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Terror In Tuscaloosa? Tide Fans Terrorized By LSU Scare, Yet Bama Still No. 2 In CFP Rankings

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Staff firings?

Alabama not physical enough?

Coach Nick Saban slipping? You know, he’s 70 now.

That is a sampling of the diatribe by Crimson Tide fans after their team (8-1, 5-1 SEC) nearly lost a second game by the first Saturday in November for the first time since 2010 on Saturday. But in the end, Alabama held off 28-point underdog LSU (4-5, 2-4 SEC) for a 20-14 victory.

Welcome, Tide fans, to the rest of the world, and maybe the rest of your life … at least this season.

Alabama, which hosts 1-8 and 51-point FanDuel underdog New Mexico State at 11 a.m. Saturday on the SEC Network, did not look like the No. 2 team in the nation, though they are, according to the latest College Football Playoff rankings released Tuesday.

Alabama, which won national championships last season and in 2009, ’11, ’12, ’15, and ’17 under coach Nick Saban, somehow let an injury-plagued LSU defense with a lame duck coach hold it to six net rushing yards on 26 carries.

Let’s repeat that. SIX NET RUSHING YARDS. The Crimson Tide had not rushed for so few yards since a 9-0 loss to Penn State on Oct. 27, 1990, when it fell to 3-4 on the season in the first year of coach Gene Stallings. That team finished 7-5.

Alabama came into the LSU game averaging 171 yards rushing a game, and a healthier Tigers defense allowed 330 rushing yards to Kentucky just a month ago right before LSU coach Ed Orgeron was fired, effective at the end of the season.

Not a good showing for first-year Alabama offensive coordinator Bill O’Brien, whose unit was shut out over the final 27 minutes of the game and averaged 0.2 yards a rush against the nation’s No. 84 rush defense with 166 yards given up a game.

“It didn’t look like an Alabama team out there in some phases of our team,” Saban said bluntly on Monday after he had time to watch the film. “We struggled to run the ball, and we didn’t pass protect very well.”

Quarterback Bryce Young did complete 24 of 37 passes for 302 yards and two touchdowns around four sacks as the Tigers pressured Alabama as well as Texas A&M did in a 41-38 win on Oct. 9.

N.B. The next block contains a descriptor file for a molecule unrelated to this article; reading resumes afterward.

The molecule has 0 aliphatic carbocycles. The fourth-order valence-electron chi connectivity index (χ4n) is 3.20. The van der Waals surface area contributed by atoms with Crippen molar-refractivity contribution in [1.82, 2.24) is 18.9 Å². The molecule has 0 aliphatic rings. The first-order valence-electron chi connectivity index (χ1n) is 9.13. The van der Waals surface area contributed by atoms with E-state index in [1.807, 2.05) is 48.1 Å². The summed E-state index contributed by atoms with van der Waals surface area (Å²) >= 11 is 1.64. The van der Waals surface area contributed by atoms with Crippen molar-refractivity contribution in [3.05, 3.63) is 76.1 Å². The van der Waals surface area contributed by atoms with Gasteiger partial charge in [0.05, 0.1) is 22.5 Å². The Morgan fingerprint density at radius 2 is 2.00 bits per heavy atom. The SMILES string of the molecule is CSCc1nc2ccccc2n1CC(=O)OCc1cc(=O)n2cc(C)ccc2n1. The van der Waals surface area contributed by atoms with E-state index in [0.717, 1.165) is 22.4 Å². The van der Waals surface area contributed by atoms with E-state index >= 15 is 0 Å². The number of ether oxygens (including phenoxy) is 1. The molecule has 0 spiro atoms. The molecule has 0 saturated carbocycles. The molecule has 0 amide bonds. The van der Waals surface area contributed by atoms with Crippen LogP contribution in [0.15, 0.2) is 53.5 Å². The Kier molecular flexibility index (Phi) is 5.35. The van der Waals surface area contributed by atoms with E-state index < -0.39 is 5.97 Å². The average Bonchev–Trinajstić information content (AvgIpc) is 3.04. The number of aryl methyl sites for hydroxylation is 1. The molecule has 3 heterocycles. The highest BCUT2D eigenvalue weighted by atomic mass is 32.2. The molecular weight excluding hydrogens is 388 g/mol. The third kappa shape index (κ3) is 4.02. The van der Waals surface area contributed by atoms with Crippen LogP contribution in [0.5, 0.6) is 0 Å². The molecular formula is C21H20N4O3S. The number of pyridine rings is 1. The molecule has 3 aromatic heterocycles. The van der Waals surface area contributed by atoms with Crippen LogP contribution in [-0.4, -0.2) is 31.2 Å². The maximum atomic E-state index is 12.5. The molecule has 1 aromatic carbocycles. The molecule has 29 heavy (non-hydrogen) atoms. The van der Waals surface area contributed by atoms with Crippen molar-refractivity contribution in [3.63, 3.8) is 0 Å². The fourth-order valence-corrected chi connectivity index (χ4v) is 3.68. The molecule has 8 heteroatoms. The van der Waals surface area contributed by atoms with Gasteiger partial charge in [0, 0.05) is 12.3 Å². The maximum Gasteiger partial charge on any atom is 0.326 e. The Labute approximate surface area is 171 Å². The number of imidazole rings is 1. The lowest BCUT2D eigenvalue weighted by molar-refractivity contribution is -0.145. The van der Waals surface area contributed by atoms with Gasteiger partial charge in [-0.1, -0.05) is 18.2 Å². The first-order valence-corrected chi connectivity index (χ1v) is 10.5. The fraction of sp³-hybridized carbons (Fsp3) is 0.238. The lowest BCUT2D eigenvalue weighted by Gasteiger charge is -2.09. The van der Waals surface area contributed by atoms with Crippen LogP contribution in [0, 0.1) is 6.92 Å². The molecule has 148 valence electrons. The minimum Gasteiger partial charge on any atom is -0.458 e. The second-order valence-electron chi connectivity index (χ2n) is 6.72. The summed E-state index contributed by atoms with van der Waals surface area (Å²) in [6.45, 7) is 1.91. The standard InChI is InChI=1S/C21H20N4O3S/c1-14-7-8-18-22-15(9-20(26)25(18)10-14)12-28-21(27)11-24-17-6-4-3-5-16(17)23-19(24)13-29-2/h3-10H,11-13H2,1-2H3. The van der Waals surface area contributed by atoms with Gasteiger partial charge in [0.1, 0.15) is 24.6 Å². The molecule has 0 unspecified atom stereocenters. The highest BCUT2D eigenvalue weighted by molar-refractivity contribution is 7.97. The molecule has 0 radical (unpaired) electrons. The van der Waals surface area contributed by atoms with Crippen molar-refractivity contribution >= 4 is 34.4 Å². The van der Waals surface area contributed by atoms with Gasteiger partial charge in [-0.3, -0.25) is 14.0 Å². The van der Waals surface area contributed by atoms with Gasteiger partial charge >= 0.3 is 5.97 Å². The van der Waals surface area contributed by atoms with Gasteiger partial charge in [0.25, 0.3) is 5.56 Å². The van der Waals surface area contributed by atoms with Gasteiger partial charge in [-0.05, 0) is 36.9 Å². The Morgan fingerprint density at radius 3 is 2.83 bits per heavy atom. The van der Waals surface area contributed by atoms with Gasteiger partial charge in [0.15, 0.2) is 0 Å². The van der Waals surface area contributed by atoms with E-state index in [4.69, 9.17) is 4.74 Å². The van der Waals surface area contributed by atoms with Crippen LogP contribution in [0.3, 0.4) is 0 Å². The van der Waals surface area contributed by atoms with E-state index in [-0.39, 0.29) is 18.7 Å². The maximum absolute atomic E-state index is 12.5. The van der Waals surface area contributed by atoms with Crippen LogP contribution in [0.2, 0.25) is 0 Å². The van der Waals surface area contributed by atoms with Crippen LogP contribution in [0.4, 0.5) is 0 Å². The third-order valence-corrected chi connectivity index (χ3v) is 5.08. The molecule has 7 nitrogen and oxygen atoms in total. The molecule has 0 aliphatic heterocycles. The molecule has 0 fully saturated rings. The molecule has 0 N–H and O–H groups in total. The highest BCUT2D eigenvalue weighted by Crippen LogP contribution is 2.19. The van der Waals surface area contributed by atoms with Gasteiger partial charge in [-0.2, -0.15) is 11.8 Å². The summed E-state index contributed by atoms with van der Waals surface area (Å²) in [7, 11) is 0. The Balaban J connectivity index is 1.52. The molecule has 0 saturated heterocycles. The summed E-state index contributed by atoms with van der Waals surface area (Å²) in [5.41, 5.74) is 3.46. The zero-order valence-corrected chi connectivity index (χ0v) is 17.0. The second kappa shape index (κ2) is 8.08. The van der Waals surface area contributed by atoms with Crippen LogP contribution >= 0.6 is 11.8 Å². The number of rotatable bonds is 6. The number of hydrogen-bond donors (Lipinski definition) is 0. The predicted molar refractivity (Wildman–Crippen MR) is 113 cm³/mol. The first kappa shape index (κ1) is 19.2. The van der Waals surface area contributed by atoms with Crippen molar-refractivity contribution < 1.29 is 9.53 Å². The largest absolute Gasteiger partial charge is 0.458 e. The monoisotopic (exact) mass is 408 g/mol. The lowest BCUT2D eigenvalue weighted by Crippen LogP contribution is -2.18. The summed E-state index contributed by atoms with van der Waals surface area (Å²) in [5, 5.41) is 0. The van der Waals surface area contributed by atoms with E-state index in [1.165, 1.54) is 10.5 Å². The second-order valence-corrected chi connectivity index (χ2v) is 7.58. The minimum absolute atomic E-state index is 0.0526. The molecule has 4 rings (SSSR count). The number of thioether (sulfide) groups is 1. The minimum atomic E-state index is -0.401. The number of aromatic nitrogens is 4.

“We didn’t protect,” Saban said. “They did some things a little differently than what we had prepared for.”

Hmm, sounds like possible staff changes.

“We have to do a better job of adjusting in game, so that we have a chance to protect,” Saban went on. “Schematically, we’re going to have to work on being able to handle those things better because people copycat.”

Yes, LSU copied the Aggies’ defense.

“If you’ve had something that’s been an issue for you in the past, you’re probably going to see it again,” Saban said.

No. 25 Arkansas (6-3, 2-3 SEC) will be watching Alabama game film against A&M and LSU before it visits the Tide on Nov. 20 (2:30 p.m., CBS). So will No. 17 Auburn (6-3, 3-2), which hosts Alabama on Nov. 27. If the Tide drops either of those games, and No. 11 Texas A&M (7-2, 4-2 SEC) wins out, the Aggies will play in their first SEC Championship Game on Dec. 4 as they have the tiebreaker with their win over Alabama.

Alabama also suffered on third down against LSU with a season-low 4-of-13 conversions for 30 percent. The sliding Tide came in No. 1 in the nation on third down at 58 percent.

Even against A&M, Alabama was 9 of 18 on third down.

“Third down is something that has been really good for us all year long, and I think we’re all responsible for that,” Saban lamented. “It starts with me. We need to get those things fixed. Every coach, including myself, needs to put our players in position where they have confidence that if they do their job, things are going to work and we’ll have a chance to be successful. We all need to try to get it right, and we can’t tolerate any less than that.”

Are you listening, assistant coaches?

LSU had numerous opportunities to win as it was in Alabama territory three times in the fourth quarter. A field goal instead of a fourth-and-goal attempt that failed from Alabama’s 7-yard line midway through the final period could have set the Tigers up to tie the game later.

“We need to do things better on a more consistent basis and not put ourselves in the positions that we found ourselves last week,” Saban said.

Alabama’s offensive line did lose junior starting center Darrian Dalcourt to an ankle injury in the second quarter. Senior Chris Owens moved over from right tackle to center with sophomore Damieon George Jr. entering the game at right tackle.

“Darrian going out certainly didn’t help the issue any,” Saban said. “Chris hadn’t played center for a while. We had a couple of snap issues, and a couple of times he probably could have executed things a little better. He did a good job, relative to the reps he had. We need to be more prepared if something like that happens. But there’s no excuse.”

Dalcourt is day-to-day with a lateral ankle sprain. “I don’t know what his status will be for this game,” Saban said.

 

Written by Glenn Guilbeau

Guilbeau has been on the LSU beat since 1998 with multiple outlets in Louisiana, prior to that he had covered both Auburn and Alabama. He won first place for his game feature on LSU's upset at Florida last season from the Football Writers Association of America (FWAA). He was also named Beat Writer of Year, by Louisiana Sports Writers Association in July; placed in three Associated Press Sports Editors (APSE) categories – Beat Writer, Explanatory, Game Coverage – last spring. Guilbeau was also the FWAA first-place winner for columns in 2017 and was also the top overall winner in 2016 FWAA placing first for his game story, second in columns, and receiving honorable mention for features.

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